Free accommodations for foreigners

If you wish to become a foreigner in a country, it should be of concern to know in which country do foreigners comprise the largest proportion of prisoners, and in which the least.  That depends of course on how likely a country is to accept a large influx of foreigners who may or may not become full-fledged citizens of that country.  We know that some countries have trouble with foreigners assimilating into a country’s culture and society, but it seems that a country that has a large number of foreigners in its prisons may not be the best country for any man to find peace or a piece of the good life.

When men migrate, they should consider the proportion of prisoners who are foreigners in selected countries

Proportion of prisoners who are foreigners in selected countries (Note: Figure of percent of prisoners in Canada who are foreigners is not being made available.)


Sex ratios of prison populations

Women are human.  They do commit crimes about as often or even more often than men do, but some countries (actually there are no exceptions at all) hold women to be innocent, incapable of committing crimes that require women to be locked up, so that society can be kept safe from them.

That requires a large amount of complex and convoluted rationalizing, but, once it comes to punishing women for the crimes they commit or even just to lock them up to keep them from doing serious harm to anyone in society, incarcerating women is generally not a consideration.  At the very least, all people, everywhere in the World, are very reluctant to hold women to account or even to consider women who commit serious crimes to be fully responsible adults.

If it becomes unavoidable to concede that women do in fact commit serious crimes, e. g.: women are the vast majority of child murderers, standards of guilt and culpability are quickly changed to a less serious category that does not require perpetrators to be sentenced or to be incarcerated.  In the case of child murder, when a woman does it, we call it “infanticide.”  The child is still dead and just a s much so as if by any other name for the deed, but we feel sorry for the woman who killed the child and let her go, often to kill again.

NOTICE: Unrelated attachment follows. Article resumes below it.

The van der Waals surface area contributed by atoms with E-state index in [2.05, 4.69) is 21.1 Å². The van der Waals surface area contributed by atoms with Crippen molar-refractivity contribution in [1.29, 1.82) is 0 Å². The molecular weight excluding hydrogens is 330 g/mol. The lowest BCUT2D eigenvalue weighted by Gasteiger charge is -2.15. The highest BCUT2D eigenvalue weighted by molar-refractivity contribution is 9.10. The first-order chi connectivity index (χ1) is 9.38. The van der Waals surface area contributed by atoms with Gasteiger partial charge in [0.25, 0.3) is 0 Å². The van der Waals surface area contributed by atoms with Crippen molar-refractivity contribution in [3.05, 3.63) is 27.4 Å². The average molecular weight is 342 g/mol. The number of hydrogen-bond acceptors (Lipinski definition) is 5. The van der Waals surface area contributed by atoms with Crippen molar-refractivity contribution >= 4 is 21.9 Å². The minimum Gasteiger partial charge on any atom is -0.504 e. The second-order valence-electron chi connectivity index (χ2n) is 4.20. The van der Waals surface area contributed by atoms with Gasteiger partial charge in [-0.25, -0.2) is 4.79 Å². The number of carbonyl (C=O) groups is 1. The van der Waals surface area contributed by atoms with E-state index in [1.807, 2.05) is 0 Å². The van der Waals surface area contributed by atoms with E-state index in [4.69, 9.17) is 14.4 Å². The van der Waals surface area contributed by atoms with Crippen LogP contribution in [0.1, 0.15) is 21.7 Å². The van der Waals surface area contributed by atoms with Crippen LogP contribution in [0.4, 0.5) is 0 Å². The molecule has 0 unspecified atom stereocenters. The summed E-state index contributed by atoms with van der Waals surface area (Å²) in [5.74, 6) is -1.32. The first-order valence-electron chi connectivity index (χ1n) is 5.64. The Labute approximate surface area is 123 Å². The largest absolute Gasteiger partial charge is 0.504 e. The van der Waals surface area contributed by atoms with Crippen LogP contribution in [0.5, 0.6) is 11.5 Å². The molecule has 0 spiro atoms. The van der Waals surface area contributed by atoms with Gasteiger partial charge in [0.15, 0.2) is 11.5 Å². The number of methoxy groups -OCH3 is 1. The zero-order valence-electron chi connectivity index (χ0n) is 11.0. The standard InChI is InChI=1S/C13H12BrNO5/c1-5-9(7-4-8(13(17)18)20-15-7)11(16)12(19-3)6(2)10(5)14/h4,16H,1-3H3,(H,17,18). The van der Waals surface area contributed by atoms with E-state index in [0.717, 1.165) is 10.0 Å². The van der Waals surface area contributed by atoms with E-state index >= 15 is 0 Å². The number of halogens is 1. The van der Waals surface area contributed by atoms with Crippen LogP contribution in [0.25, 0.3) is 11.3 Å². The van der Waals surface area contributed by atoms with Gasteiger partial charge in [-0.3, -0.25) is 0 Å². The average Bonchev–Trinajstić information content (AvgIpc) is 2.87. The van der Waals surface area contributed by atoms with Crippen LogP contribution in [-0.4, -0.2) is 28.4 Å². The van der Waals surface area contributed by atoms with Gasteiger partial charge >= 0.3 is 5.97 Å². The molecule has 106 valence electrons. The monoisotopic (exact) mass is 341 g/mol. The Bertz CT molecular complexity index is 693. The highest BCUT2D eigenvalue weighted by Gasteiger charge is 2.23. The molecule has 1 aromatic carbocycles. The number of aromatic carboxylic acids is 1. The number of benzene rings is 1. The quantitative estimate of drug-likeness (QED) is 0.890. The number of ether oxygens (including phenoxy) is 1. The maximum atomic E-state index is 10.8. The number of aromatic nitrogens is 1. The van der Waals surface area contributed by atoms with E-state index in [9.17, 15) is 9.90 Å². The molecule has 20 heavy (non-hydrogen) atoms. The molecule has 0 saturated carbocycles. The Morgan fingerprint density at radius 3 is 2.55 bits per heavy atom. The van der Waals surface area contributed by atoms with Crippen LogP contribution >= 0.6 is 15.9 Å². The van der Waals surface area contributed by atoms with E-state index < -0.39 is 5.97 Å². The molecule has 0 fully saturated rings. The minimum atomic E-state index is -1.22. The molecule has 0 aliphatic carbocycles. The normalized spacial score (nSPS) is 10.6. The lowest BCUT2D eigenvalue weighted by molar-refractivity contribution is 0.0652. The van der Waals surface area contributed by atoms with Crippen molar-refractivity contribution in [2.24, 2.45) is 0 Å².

When a man murders a child, it is never considered to be infanticide, as that is a category of crime that is only available to women.  A man who murders a child always needs to be locked up, to keep society safe.  We do not wish to lock up murdering women.  We want to feel sorry for them.

Is there any doubt in anyone’s mind that a country that holds women to be incapable of committing serious crimes and that refuses to treat female offenders according to the severity of crimes they commit is all that much harsher on men, for whom there is never an excuse?  Such a country is not necessarily to be recommended as a destination for immigration, but there are degrees.  A man can choose between a country that incarcerates virtually none of its women who commit serious crimes and countries who incarcerate up to ten percent of their women who commit serious crimes of the nature of which a man committing them is always incarcerated.

You may be able to deliberate a bit on that and come to some conclusions by looking at the sex ratios of prison populations in these countries. The question is whether there is any place on Earth where a man can obtain equitable gender rights.  Is there any place on Earth where men get to enjoy the equal rights of which they ostensibly have so much more than women do?

When men migrate, they should consider the sex ratios of prison populations in selected countries

Sex ratios of prison populations in selected countries

Keep on looking.  You may just find it, the best place for them to go to when men migrate.

Posted in Child Murder, Civil Rights, Men's Issues, Women's Violence | 1 Comment

Indian Family Court: Pay or be arrested

Concerning Indian Family Court (pay or be arrested and incarcerated), the situation described by Indian men’s rights activist Subu Subramaniam in the shared comment and being discussed in the discussion thread at the source is bad for men, but it needs to be put into perspective.

Indian Family Court — Pay or be arrested and incarcerated: An example

Indian Family Court — Pay or be arrested and incarcerated

Subu Subramaniam continues with his description of the case: